Friday, April 26, 2013

It Pays Off

My father is one of the hardest working people I know.

A blue-collar jack-of-all-trades, he's done everything from delivering newspapers at 3:30am to renovating floors at 11:30pm. He's owned his own small remodel business-on-the-side for most of my life, while working as a truck driver, sheetrocker, a framer, a warehouse manager, a mill-man in a lumber yard, a hand-gun safety instructor, and general construction worker. He and my mother worked as custodians for the private school I attended as a child, so that they could off-set our tuition costs, he was an unpaid youth pastor for a time, and he's been on the volunteer fire department for more than 10 years.

If income was based on hard-work, my father would be a multi-millionaire.

Unfortunately, though, that's not how wealth works.

Sometimes hard work just doesn't seem to pay off.

Despite what many boot-strap conservatives say, it is not necessarily those who work hard that get ahead. Sometimes, that hard work pays off. Sometimes, by savvy, scrimping, and no small amount of luck, those who work hard are able to amass sizable savings. These are the Rockefeller's, the Fords, the Walton's, the Jobs', the Gates'.

It was never that way for my family, though. My parents have always found themselves in that unfortunate limbo of lower-middle class, with too much money to qualify for government aide, but not nearly enough for anything other than surviving. Not that my parents would ever have applied for any sort of government assistance. They've always been prone to the belief that God would provide for their needs in His own time. In addition, they believe that the pay-off is, in fact, there, but not necessarily measurable by dollar signs.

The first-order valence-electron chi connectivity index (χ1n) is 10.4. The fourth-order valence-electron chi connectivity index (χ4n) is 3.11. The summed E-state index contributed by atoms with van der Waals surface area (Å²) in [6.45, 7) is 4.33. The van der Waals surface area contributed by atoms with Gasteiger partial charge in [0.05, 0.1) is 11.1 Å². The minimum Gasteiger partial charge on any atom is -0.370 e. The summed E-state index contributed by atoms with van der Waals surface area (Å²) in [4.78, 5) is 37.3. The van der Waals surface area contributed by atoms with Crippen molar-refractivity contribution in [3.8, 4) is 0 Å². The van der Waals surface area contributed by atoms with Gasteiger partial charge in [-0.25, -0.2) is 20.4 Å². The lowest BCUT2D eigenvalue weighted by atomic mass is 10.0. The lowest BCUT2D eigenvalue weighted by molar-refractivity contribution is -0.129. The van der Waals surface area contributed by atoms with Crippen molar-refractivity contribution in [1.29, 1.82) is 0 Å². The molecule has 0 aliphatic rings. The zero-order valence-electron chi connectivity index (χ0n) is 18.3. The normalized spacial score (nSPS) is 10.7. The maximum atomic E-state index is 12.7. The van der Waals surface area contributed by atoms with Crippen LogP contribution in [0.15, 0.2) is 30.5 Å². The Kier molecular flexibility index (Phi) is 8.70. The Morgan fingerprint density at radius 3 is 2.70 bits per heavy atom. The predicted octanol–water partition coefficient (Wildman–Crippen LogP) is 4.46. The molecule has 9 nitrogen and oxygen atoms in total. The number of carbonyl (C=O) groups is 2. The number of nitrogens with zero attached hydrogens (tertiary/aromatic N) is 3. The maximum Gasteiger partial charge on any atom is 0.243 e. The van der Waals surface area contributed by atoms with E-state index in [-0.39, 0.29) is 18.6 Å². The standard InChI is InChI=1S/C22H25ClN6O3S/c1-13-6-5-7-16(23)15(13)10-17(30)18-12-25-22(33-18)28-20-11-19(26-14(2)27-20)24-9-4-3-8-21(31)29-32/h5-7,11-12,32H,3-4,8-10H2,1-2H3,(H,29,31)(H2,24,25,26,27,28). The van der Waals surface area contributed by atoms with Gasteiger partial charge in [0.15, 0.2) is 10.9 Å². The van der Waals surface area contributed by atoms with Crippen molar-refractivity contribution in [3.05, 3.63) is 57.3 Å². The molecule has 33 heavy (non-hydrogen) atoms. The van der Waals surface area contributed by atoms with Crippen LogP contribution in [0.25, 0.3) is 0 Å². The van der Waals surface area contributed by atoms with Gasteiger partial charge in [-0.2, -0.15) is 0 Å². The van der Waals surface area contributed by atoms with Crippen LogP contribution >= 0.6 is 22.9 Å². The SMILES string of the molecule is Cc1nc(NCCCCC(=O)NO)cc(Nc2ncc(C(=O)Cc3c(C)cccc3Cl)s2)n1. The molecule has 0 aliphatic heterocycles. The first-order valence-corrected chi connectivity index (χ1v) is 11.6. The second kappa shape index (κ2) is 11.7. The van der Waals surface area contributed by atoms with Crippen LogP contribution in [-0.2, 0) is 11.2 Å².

In contrast, there are those in this world who are extremely wealthy, and have done very little actual work for their money. Those who've inherited fortunes, those who have had some lucky break or other, inventing the right thing at the right time or taking off the right amount of clothes for the right price, those who've made fortunate investments, won the lottery, found some treasure, married the right person. We all know who they are. These people are not necessarily dishonest. However, they haven't really worked for their wealth. They more or less happened upon it.

I was recently perousing facebook, when I saw this comic: 

Of course, it's sort of humorous, but it mostly makes me angry. 

Not because I'm a Socialist. I'm not. I'm a Christian. That can sometimes be a confusing distinction, what with all the charity, grace, forgiveness, and community-mindedness. However, I do not believe in a forced leveling of the proverbial playing field. I do believe that charity is something we are compelled to do, though. In view of God's great mercy and grace towards us, it's a fairly natural expression of gratitude. I also believe in hard-work, and in being paid a fair wage for a good days' work. On principle, I agree with half the sentiment in the above comic. 

My problem is with the condescending assumption that people on government assistance are lazy takers, attempting to get as much as they can for free. It's the idea that those in need must be slackers... and the fact that that just isn't necessarily true.